Sunday, April 14, 2013

Monsanto Responds to 'Affluent Consumer' Concerns

       Continued From Last Post

   On March 14, Monsanto President Brett Begeman discussed Whole Food’s move in an interview on NPR radio.8 According to NPR:

        “Monsanto President Brett Begeman, speaking at an ag event this week in Decatur, Illinois, called the move 'Big' and said it shows that the agriculture industry needs to come together to address the concerns of what he called the 'affluent consumer.'

        Begemann: ‘How do we address their concerns and provide them the choice that they’re asking for without driving up the cost on the large part of the population that cannot afford another increase in the cost of food.' The potential of higher costs is one of the concerns companies have raised about the Whole Foods plan. Begmann says the ag industry needs to figure how to cooperate and co-exist with those who have different food policy views.”

ORCA Takes Proactive Role to Address ‘Natural’ Products Intentional Mislabeling

    In related news, the organic and fair trade standards watchdog the Organic Consumers Association (OCA), recently announced the creation of a new nationwide campaign called the Organic Retail and Consumer Alliance (ORCA). The announcement was made at the national Expo-West Natural Products convention. This new alliance includes public interest groups, food producers and retailers, including co-ops, natural food stores, farmers markets, Community Supported Agriculture (CSA) buying clubs and wholesalers.

    ORCA’s mission is to “aggressively promote organic food and products, and expose and eliminate the misleading practice of 'natural' labeling and marketing that has slowed the growth of America’s $30-billion dollar organic sector.” In a press release, OCA’s National Director, Ronnie Cummins states:9

        “Routine mislabeling and marketing has confused millions of U.S. consumers, and enabled the so-called ‘natural’ foods and products sector to grow into a $60-billion dollar a year powerhouse, garnering twice as many sales in 2012 as certified organic products. By exposing these misleading tactics, and promoting truth-in-labeling, we believe we can rapidly grow sales of certified organic and authentically natural food and products.”

    This is indeed a huge problem, as numerous polls and surveys have shown that otherwise health-conscious Americans do not understand the qualitative difference between organic and so-called “natural” products. Contrary to reality, the majority of consumers believe the “natural” label equates to “almost organic,” and many believe the “all-natural” label means a product is better than organic! That’s the power of word-association, and these industries are well aware of how the word natural “feels” to consumers who are in the dark about the regulatory differences between the labels... As stated by Cummins:

        “This is outrageous, given that organic food and products, by law and by third-party certification, are produced without the use of synthetic pesticides and chemical fertilizers, animal drugs, genetically modified organisms (GMOs), irradiation, nanoparticles, or sewage sludge, whereas so-called 'natural' products are unregulated.”

    To achieve its aims, ORCA members will use “a combination of public education, marketplace pressure, boycotts, class action lawsuits and state legislation to end misleading labeling practices in the 'natural' products sector.”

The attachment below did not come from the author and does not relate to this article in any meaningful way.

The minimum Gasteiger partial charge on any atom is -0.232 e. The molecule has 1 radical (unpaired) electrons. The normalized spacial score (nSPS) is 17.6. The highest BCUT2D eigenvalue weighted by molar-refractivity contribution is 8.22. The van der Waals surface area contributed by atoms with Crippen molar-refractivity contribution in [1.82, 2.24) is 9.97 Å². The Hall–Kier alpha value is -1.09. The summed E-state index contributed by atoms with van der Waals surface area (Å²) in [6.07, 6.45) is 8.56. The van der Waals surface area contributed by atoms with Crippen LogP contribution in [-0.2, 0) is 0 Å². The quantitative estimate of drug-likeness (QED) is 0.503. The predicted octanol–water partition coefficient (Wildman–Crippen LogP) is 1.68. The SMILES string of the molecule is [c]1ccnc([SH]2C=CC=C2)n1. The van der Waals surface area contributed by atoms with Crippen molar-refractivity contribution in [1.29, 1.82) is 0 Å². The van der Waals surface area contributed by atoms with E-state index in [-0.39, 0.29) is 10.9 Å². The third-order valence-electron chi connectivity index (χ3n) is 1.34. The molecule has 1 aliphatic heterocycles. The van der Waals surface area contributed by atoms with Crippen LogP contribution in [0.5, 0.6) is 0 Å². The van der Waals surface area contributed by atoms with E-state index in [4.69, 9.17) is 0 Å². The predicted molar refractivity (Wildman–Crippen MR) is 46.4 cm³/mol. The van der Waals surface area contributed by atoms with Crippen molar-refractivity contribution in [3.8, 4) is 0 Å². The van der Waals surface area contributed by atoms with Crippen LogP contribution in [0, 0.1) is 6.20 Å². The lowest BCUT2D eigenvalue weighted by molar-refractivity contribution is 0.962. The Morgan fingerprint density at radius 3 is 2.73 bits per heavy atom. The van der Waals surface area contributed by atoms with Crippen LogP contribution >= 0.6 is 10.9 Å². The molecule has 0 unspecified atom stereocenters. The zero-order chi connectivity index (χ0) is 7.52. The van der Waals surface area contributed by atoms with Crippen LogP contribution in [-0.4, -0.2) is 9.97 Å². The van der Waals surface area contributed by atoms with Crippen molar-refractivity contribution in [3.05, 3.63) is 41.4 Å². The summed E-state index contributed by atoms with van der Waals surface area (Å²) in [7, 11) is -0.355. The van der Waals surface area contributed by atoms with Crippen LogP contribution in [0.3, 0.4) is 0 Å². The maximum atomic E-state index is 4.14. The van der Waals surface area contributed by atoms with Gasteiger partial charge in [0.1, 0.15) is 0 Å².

Consequences of 20 Years of Commercial Cultivation of GE Plants in the US

    Just in time, as the GE issue is about to heat up once more, a critical assessment of the consequences of commercial cultivation of GE plants in the US was published. The report, published in Berlin, was commissioned in response to increasing pressure from biotech companies requesting broader authorizations to cultivate GE crops in the European Union (EU), where acceptance of such crops is much lower than the US. By looking at the effects that two decades worth of GE crop cultivation has had in the US, the report makes recommendations on how to best handle the technology in the EU. Presented by TestBiotech10 (which published the English version of the report),11 some of the principal findings include the following damaging assessments:

        Consequences for farmers: Because the weeds have adapted to the cultivation of the genetically engineered plants, farmers are experiencing a substantial increase in both working hours and the amounts of herbicide they require. Cultivation of insecticide-producing plants have led to "an arms race in the field" against the pest insects, which have adapted quickly. Genetically engineered plants have been created to produce up to six different toxins. Costs for seeds have increased dramatically, without there being a substantial increase in yields or significant savings in the amounts of spray required.
        Impact on the seed market: The seed industry in the US is largely dominated by agrochemical industries such as Monsanto, Dupont and Syngenta. In the future, it has to be expected that developments in the US will be strongly influenced by the interests of agro-chemical companies pushing for the cultivation of genetically engineered plants.
        Consequences for producers who avoid genetically engineered crops: Contamination with non-authorized genetically engineered plants has already caused billions of dollars worth of damage in the US.
        Consequences for consumers: Consumers are exposed to a whole range of risks regarding unintended substances from plant metabolism, from residues from complementary herbicides and from the properties of additional proteins produced in the plants. As yet, there is no way of monitoring the actual effects that consumption of these products might have.


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